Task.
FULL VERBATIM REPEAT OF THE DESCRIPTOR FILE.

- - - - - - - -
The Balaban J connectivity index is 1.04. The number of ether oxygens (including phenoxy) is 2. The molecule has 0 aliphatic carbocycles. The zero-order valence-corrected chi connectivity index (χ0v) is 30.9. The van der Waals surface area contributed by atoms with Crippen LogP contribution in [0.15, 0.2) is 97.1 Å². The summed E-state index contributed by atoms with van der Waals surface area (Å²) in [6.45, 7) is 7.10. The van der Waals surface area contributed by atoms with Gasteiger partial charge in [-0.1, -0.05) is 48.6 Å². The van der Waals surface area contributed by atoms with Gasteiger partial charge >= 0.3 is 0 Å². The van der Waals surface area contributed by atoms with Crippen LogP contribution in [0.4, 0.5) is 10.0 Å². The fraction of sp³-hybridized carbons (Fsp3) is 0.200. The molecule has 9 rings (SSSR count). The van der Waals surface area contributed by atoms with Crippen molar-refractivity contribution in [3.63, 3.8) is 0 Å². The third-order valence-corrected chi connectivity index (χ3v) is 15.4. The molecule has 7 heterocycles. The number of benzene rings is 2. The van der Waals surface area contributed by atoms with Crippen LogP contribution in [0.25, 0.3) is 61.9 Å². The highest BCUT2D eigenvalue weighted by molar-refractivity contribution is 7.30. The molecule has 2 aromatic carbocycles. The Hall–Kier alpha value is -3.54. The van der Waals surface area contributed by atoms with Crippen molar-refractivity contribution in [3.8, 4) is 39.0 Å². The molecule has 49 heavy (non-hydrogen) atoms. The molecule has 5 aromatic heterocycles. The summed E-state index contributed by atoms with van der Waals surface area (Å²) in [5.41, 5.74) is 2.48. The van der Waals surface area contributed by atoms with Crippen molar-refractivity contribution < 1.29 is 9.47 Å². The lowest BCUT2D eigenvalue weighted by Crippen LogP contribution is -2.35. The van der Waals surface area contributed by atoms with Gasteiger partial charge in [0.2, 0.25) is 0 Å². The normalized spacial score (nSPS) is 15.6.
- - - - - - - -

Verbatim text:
The Balaban J connectivity index is 1.04. The number of ether oxygens (including phenoxy) is 2. The molecule has 0 aliphatic carbocycles. The zero-order valence-corrected chi connectivity index (χ0v) is 30.9. The van der Waals surface area contributed by atoms with Crippen LogP contribution in [0.15, 0.2) is 97.1 Å². The summed E-state index contributed by atoms with van der Waals surface area (Å²) in [6.45, 7) is 7.10. The van der Waals surface area contributed by atoms with Gasteiger partial charge in [-0.1, -0.05) is 48.6 Å². The van der Waals surface area contributed by atoms with Gasteiger partial charge >= 0.3 is 0 Å². The van der Waals surface area contributed by atoms with Crippen LogP contribution in [0.4, 0.5) is 10.0 Å². The fraction of sp³-hybridized carbons (Fsp3) is 0.200. The molecule has 9 rings (SSSR count). The van der Waals surface area contributed by atoms with Crippen molar-refractivity contribution in [3.63, 3.8) is 0 Å². The third-order valence-corrected chi connectivity index (χ3v) is 15.4. The molecule has 7 heterocycles. The number of benzene rings is 2. The van der Waals surface area contributed by atoms with Crippen LogP contribution in [0.25, 0.3) is 61.9 Å². The highest BCUT2D eigenvalue weighted by molar-refractivity contribution is 7.30. The molecule has 2 aromatic carbocycles. The Hall–Kier alpha value is -3.54. The van der Waals surface area contributed by atoms with Crippen molar-refractivity contribution in [3.8, 4) is 39.0 Å². The molecule has 49 heavy (non-hydrogen) atoms. The molecule has 5 aromatic heterocycles. The summed E-state index contributed by atoms with van der Waals surface area (Å²) in [5.41, 5.74) is 2.48. The van der Waals surface area contributed by atoms with Crippen molar-refractivity contribution < 1.29 is 9.47 Å². The lowest BCUT2D eigenvalue weighted by Crippen LogP contribution is -2.35. The van der Waals surface area contributed by atoms with Gasteiger partial charge in [0.2, 0.25) is 0 Å². The normalized spacial score (nSPS) is 15.6.